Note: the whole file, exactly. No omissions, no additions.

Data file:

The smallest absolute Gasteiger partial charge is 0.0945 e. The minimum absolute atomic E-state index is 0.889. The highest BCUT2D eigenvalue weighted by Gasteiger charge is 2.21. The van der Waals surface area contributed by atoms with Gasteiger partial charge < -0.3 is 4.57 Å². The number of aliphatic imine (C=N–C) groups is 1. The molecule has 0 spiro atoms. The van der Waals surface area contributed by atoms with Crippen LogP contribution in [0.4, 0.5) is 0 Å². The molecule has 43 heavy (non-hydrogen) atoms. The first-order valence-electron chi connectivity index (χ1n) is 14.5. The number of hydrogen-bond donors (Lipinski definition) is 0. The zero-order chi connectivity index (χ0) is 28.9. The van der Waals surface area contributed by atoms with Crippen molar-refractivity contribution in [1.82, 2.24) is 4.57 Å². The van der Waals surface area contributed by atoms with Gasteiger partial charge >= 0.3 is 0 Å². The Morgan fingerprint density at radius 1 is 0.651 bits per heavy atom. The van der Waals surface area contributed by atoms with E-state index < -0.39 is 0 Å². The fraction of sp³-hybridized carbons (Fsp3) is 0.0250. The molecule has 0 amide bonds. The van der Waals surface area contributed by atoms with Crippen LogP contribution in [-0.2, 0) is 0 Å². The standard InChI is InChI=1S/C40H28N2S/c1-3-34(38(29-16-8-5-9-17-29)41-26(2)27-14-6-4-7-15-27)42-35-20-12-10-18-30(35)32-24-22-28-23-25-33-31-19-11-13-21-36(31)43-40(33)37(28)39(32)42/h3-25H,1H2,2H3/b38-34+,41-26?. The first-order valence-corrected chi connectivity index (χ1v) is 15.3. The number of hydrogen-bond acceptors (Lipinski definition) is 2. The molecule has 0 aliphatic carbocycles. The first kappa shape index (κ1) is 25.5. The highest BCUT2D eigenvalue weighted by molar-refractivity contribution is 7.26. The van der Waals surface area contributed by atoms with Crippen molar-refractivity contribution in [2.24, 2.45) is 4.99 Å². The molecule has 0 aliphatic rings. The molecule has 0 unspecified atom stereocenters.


The smallest absolute Gasteiger partial charge is 0.0945 e. The minimum absolute atomic E-state index is 0.889. The highest BCUT2D eigenvalue weighted by Gasteiger charge is 2.21. The van der Waals surface area contributed by atoms with Gasteiger partial charge < -0.3 is 4.57 Å². The number of aliphatic imine (C=N–C) groups is 1. The molecule has 0 spiro atoms. The van der Waals surface area contributed by atoms with Crippen LogP contribution in [0.4, 0.5) is 0 Å². The molecule has 43 heavy (non-hydrogen) atoms. The first-order valence-electron chi connectivity index (χ1n) is 14.5. The number of hydrogen-bond donors (Lipinski definition) is 0. The zero-order chi connectivity index (χ0) is 28.9. The van der Waals surface area contributed by atoms with Crippen molar-refractivity contribution in [1.82, 2.24) is 4.57 Å². The van der Waals surface area contributed by atoms with Gasteiger partial charge >= 0.3 is 0 Å². The Morgan fingerprint density at radius 1 is 0.651 bits per heavy atom. The van der Waals surface area contributed by atoms with E-state index < -0.39 is 0 Å². The fraction of sp³-hybridized carbons (Fsp3) is 0.0250. The molecule has 0 amide bonds. The van der Waals surface area contributed by atoms with Crippen LogP contribution in [-0.2, 0) is 0 Å². The standard InChI is InChI=1S/C40H28N2S/c1-3-34(38(29-16-8-5-9-17-29)41-26(2)27-14-6-4-7-15-27)42-35-20-12-10-18-30(35)32-24-22-28-23-25-33-31-19-11-13-21-36(31)43-40(33)37(28)39(32)42/h3-25H,1H2,2H3/b38-34+,41-26?. The first-order valence-corrected chi connectivity index (χ1v) is 15.3. The number of hydrogen-bond acceptors (Lipinski definition) is 2. The molecule has 0 aliphatic carbocycles. The first kappa shape index (κ1) is 25.5. The highest BCUT2D eigenvalue weighted by molar-refractivity contribution is 7.26. The van der Waals surface area contributed by atoms with Crippen molar-refractivity contribution in [2.24, 2.45) is 4.99 Å². The molecule has 0 aliphatic rings. The molecule has 0 unspecified atom stereocenters.